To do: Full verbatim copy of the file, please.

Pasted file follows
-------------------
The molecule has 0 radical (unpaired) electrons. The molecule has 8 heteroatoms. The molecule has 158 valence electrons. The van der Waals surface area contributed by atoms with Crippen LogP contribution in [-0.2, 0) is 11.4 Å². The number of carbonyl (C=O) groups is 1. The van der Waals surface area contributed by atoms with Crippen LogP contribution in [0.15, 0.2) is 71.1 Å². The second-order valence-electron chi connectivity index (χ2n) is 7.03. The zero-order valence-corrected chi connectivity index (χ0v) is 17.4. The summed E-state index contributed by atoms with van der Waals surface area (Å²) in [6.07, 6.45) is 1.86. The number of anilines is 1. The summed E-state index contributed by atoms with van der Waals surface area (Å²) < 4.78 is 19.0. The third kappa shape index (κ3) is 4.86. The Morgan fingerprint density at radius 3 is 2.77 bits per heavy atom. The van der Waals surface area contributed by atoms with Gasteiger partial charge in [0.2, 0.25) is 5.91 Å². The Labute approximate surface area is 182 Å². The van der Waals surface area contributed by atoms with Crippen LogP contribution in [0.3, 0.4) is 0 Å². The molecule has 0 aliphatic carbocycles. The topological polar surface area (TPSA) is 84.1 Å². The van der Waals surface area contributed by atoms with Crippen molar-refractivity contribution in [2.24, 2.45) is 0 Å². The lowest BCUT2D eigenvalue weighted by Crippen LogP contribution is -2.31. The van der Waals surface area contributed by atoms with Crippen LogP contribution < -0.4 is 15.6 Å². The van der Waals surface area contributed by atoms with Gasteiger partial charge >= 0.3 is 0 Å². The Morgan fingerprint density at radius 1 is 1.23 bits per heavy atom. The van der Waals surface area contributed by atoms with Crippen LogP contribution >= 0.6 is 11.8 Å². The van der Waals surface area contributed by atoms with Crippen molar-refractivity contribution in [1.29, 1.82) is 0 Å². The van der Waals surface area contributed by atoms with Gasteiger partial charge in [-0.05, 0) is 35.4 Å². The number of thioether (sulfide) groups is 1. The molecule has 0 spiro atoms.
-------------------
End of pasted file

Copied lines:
The molecule has 0 radical (unpaired) electrons. The molecule has 8 heteroatoms. The molecule has 158 valence electrons. The van der Waals surface area contributed by atoms with Crippen LogP contribution in [-0.2, 0) is 11.4 Å². The number of carbonyl (C=O) groups is 1. The van der Waals surface area contributed by atoms with Crippen LogP contribution in [0.15, 0.2) is 71.1 Å². The second-order valence-electron chi connectivity index (χ2n) is 7.03. The zero-order valence-corrected chi connectivity index (χ0v) is 17.4. The summed E-state index contributed by atoms with van der Waals surface area (Å²) in [6.07, 6.45) is 1.86. The number of anilines is 1. The summed E-state index contributed by atoms with van der Waals surface area (Å²) < 4.78 is 19.0. The third kappa shape index (κ3) is 4.86. The Morgan fingerprint density at radius 3 is 2.77 bits per heavy atom. The van der Waals surface area contributed by atoms with Gasteiger partial charge in [0.2, 0.25) is 5.91 Å². The Labute approximate surface area is 182 Å². The van der Waals surface area contributed by atoms with Crippen LogP contribution in [0.3, 0.4) is 0 Å². The molecule has 0 aliphatic carbocycles. The topological polar surface area (TPSA) is 84.1 Å². The van der Waals surface area contributed by atoms with Crippen molar-refractivity contribution in [2.24, 2.45) is 0 Å². The lowest BCUT2D eigenvalue weighted by Crippen LogP contribution is -2.31. The van der Waals surface area contributed by atoms with Crippen LogP contribution < -0.4 is 15.6 Å². The van der Waals surface area contributed by atoms with Gasteiger partial charge >= 0.3 is 0 Å². The Morgan fingerprint density at radius 1 is 1.23 bits per heavy atom. The van der Waals surface area contributed by atoms with Crippen LogP contribution >= 0.6 is 11.8 Å². The van der Waals surface area contributed by atoms with Crippen molar-refractivity contribution in [1.29, 1.82) is 0 Å². The van der Waals surface area contributed by atoms with Gasteiger partial charge in [-0.05, 0) is 35.4 Å². The number of thioether (sulfide) groups is 1. The molecule has 0 spiro atoms.